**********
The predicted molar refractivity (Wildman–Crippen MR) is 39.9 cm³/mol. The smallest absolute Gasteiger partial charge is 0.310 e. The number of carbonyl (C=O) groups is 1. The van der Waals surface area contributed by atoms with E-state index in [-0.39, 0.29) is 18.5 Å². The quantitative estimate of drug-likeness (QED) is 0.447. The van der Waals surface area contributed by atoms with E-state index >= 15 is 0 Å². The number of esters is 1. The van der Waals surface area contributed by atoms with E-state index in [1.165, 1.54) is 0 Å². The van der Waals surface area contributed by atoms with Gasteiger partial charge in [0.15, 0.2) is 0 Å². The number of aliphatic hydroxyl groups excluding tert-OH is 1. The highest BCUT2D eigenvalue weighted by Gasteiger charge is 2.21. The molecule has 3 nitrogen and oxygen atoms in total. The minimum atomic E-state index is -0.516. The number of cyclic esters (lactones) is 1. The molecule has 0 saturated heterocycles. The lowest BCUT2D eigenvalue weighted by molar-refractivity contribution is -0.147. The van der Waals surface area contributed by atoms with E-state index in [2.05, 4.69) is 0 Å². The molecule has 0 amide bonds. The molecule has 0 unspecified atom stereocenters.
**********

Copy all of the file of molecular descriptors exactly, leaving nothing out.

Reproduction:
The predicted molar refractivity (Wildman–Crippen MR) is 39.9 cm³/mol. The smallest absolute Gasteiger partial charge is 0.310 e. The number of carbonyl (C=O) groups is 1. The van der Waals surface area contributed by atoms with E-state index in [-0.39, 0.29) is 18.5 Å². The quantitative estimate of drug-likeness (QED) is 0.447. The van der Waals surface area contributed by atoms with E-state index >= 15 is 0 Å². The number of esters is 1. The van der Waals surface area contributed by atoms with E-state index in [1.165, 1.54) is 0 Å². The van der Waals surface area contributed by atoms with Gasteiger partial charge in [0.15, 0.2) is 0 Å². The number of aliphatic hydroxyl groups excluding tert-OH is 1. The highest BCUT2D eigenvalue weighted by Gasteiger charge is 2.21. The molecule has 3 nitrogen and oxygen atoms in total. The minimum atomic E-state index is -0.516. The number of cyclic esters (lactones) is 1. The molecule has 0 saturated heterocycles. The lowest BCUT2D eigenvalue weighted by molar-refractivity contribution is -0.147. The van der Waals surface area contributed by atoms with E-state index in [2.05, 4.69) is 0 Å². The molecule has 0 amide bonds. The molecule has 0 unspecified atom stereocenters.